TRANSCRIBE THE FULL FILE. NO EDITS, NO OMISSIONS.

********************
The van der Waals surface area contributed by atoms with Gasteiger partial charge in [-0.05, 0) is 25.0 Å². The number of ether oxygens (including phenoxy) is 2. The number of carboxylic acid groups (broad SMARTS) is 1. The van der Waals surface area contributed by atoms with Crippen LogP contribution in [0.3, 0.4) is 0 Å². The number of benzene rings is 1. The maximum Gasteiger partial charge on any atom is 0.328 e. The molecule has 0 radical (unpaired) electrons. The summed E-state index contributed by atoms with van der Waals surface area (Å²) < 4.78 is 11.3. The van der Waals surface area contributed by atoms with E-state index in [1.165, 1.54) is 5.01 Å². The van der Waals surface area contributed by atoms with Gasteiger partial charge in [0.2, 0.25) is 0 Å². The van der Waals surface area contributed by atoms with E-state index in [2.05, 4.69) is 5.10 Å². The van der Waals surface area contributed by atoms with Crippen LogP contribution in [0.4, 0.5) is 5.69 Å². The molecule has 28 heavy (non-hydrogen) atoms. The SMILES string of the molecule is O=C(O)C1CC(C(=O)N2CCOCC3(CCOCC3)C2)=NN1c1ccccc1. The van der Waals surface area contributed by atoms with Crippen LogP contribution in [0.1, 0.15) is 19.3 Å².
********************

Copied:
The van der Waals surface area contributed by atoms with Gasteiger partial charge in [-0.05, 0) is 25.0 Å². The number of ether oxygens (including phenoxy) is 2. The number of carboxylic acid groups (broad SMARTS) is 1. The van der Waals surface area contributed by atoms with Crippen LogP contribution in [0.3, 0.4) is 0 Å². The number of benzene rings is 1. The maximum Gasteiger partial charge on any atom is 0.328 e. The molecule has 0 radical (unpaired) electrons. The summed E-state index contributed by atoms with van der Waals surface area (Å²) < 4.78 is 11.3. The van der Waals surface area contributed by atoms with E-state index in [1.165, 1.54) is 5.01 Å². The van der Waals surface area contributed by atoms with Gasteiger partial charge in [0.2, 0.25) is 0 Å². The van der Waals surface area contributed by atoms with E-state index in [2.05, 4.69) is 5.10 Å². The van der Waals surface area contributed by atoms with Crippen LogP contribution in [0.4, 0.5) is 5.69 Å². The molecule has 28 heavy (non-hydrogen) atoms. The SMILES string of the molecule is O=C(O)C1CC(C(=O)N2CCOCC3(CCOCC3)C2)=NN1c1ccccc1. The van der Waals surface area contributed by atoms with Crippen LogP contribution in [0.1, 0.15) is 19.3 Å².